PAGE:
Doing Hard Time for Making the Hard Sell

Incentives work. And no one seems to understand how to motivate human behavior via incentives better than pharmaceutical companies. This became clear to us as we read recent books on the opioid crisis, often focusing on Purdue Pharmaceuticals and the now infamous Sackler family—see Patrick Radden Keefe’s Empire of Pain: The Secret History of the Sackler Dynasty, Ryan Hampton’s Unsettled: How the Purdue Pharma Bankruptcy Failed the Victims of the American Overdose Crisis, Gerald Posner’s Pharma: Greed, Lies, and the Poisoning of America, and Beth Macy’s Dopesick: Dealers, Doctors, and the Drug Company that Addicted America. The story told in those books highlights Big Pharma wrongdoing, rampant greed, huge financial settlements paid ultimately by shareholders, and little or no punishment for individual wrongdoers.

Evan Hughes’ excellent new book, The Hard Sell: Crime and Punishment at an Opioid Startup, tells a story that is at once all too familiar and yet a bit surprising as wrongdoers actually went to jail in this one. A sense that justice was at least approximated makes the book a more satisfying read than most.

Serial entrepreneur John Kapoor founded and largely funded Insys Therapeutics, a start-up whose only product was Subsys, an extraordinarily expense opioid that was much more powerful than OxyContin and had as its main advantage the fact that it was a liquid spray patients could shoot under their tongues to obtain quick and powerful pain relief.

One problem for Insys was that the FDA had approved the drug only for cancer patients facing “breakthrough pain” that other, less dangerous drugs could not assuage. This limitation required Insys to engage in two primary fraudulent schemes to achieve Kapoor’s desired level of sales. First, sales reps had to do their best to find doctors who would prescribe Subsys to patients who didn’t have cancer. Lots of people have cancer, but if Insys was going to make the big bucks, it had to illegally encourage doctors to prescribe Subsys to all sorts of patients who arguably needed pain relief. Second, Insys had to figure out a way to induce insurance companies to pay for Subys prescriptions for these non-cancer patients. While it is legal for doctors to prescribe drugs off label, it was not legal for Insys to promote off-label use.

As Kapoor launched Insys, the opioid crisis was already in full bloom and Purdue Pharma, Johnson & Johnson, Cephalon, and other players were already in deep doo-doo for their role in the disaster. This fact, however, did not deter Insys from copying and even outdoing the well-established ploys that these other companies had used to create the crisis in the first place. So eager was Kapoor for profits that he consciously chose not to spend money on such frills as a general counsel or a compliance officer, even in this heavily-regulated, high risk-exposure industry.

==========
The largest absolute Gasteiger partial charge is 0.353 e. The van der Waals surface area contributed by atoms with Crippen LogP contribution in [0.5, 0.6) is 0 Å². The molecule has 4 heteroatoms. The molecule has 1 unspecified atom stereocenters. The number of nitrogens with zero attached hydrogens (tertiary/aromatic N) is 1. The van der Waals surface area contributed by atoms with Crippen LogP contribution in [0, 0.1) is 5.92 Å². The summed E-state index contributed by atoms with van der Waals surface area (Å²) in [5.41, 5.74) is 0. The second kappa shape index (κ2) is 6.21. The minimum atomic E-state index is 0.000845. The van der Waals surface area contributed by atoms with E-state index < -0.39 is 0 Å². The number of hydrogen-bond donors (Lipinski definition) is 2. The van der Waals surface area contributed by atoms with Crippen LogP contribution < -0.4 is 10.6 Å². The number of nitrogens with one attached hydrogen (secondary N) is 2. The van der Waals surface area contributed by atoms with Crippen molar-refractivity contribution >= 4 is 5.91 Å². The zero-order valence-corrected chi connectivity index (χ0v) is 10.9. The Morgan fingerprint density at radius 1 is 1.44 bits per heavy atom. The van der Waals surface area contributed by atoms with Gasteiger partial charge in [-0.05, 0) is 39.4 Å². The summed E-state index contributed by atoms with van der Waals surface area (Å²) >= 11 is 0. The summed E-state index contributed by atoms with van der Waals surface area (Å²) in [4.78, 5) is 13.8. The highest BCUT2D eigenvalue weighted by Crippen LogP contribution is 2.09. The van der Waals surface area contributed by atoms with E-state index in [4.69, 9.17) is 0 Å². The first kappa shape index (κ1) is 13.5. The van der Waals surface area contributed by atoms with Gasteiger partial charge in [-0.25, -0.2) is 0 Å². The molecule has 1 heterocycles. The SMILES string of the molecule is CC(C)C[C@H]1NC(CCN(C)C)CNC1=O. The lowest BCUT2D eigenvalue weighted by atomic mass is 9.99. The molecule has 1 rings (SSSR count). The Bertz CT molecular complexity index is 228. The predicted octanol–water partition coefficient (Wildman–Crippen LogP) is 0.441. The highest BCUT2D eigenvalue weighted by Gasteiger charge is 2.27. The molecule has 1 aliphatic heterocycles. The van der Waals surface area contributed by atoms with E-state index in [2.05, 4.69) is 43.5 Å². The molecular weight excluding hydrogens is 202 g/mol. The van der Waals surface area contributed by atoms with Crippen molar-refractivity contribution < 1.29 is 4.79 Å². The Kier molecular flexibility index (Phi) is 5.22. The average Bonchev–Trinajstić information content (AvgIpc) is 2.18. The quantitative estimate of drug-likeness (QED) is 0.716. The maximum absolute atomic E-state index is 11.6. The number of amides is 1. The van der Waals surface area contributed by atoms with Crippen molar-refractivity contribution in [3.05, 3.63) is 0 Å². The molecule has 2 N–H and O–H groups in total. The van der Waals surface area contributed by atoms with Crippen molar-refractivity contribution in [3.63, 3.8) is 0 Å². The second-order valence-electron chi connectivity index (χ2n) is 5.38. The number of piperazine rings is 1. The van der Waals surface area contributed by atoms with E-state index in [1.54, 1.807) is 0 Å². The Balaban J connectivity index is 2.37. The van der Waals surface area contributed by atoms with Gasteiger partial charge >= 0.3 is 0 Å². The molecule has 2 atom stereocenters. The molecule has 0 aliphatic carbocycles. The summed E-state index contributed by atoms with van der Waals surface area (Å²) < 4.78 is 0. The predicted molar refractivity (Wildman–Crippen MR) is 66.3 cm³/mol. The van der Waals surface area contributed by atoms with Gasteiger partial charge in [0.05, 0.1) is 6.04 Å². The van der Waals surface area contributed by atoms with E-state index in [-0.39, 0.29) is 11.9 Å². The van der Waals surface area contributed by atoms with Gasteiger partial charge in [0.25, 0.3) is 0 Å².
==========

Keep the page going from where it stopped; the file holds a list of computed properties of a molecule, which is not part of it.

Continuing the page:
To become a player in the already-crowded opioid field, Insys had to grab market share and the best way to do that was to find, cultivate, and influence the “whales”—doctors who were already running pill mills and the like, doling out outsized percentages of existing opioid prescriptions.

To do that, Insys began by hiring some experienced and some new (and quite often female and attractive) sales representatives and incentivizing them to sell, sell, sell. Their salaries were relatively meager (e.g., $40,000/yr), but the amounts they could earn in cash bonuses (and other perks) by convincing the doctors to prescribe Insys were huge (e.g., $500,000/yr) and obviously motivating.

To incentivize the doctors, Insys encouraged its sales reps to go the extra mile. Flirting with the doctors was encouraged. Paying for expensive meals, travel, and even prostitutes was permitted. Running routine and sometimes extraordinary errands for them was a plus. Most importantly, Insys used and abused a well-established ploy by setting up a “speaker bureau.” The cover story was the doctors were experts in how Subsys worked and therefore could be reasonably reimbursed by Insys for giving lectures to other medical professionals about the strengths and weaknesses of the drug. The truth was that the payments to the doctors were simply bribes to encourage them to prescribe more and larger doses of Subsys to patients whether or not they needed it. Often the doctors were paid for eating meals at fancy restaurants where they gave no talk and the only members of the “audience” were their own employees.

These payments convinced greedy doctors already used to handing out opioid prescriptions like candy to prescribe Subsys in even greater amounts for patients who didn’t need it and/or shouldn’t have taken it.

The flow of money was disconcertingly slow sometimes as insurance companies pushed back on reimbursing Subsys prescriptions for patients who didn’t have cancer. Insys solved this problem by creating its own division to file the paperwork for the doctors. Insys employees, again highly motivated by bonuses tied to their success in fooling the insurance companies, brazenly lied in order to obtain timely, if improper, reimbursement.

When two physician “whales” set up their own pharmacy so that they could double-dip profits every time they wrote a prescription for Subsys, they got so greedy and wrote so many that their distributors, wary of liability in the midst of the opioid crisis, refused to supply Subsys in the amounts demanded. Then Insys took the unprecedented step of shipping Subsys directly to the doctors’ pharmacy, cutting out the middle man so as to sell even more product.

As noted above, the greed at Insys was so great that it launched its product even after the opioid crisis was well known to be causing thousands of deaths. And then it continued to turn up the pressure to sell even after the FDA launched an investigation into its practices, even after several of its “whales” had been arrested for improper prescribing practices, even after some of its own disaffected employees had filed False Claims Act actions, even after the company had been subpoenaed by the feds, and even after some of its own employees had been arrested. The audacity of Kapoor and his management team was shocking.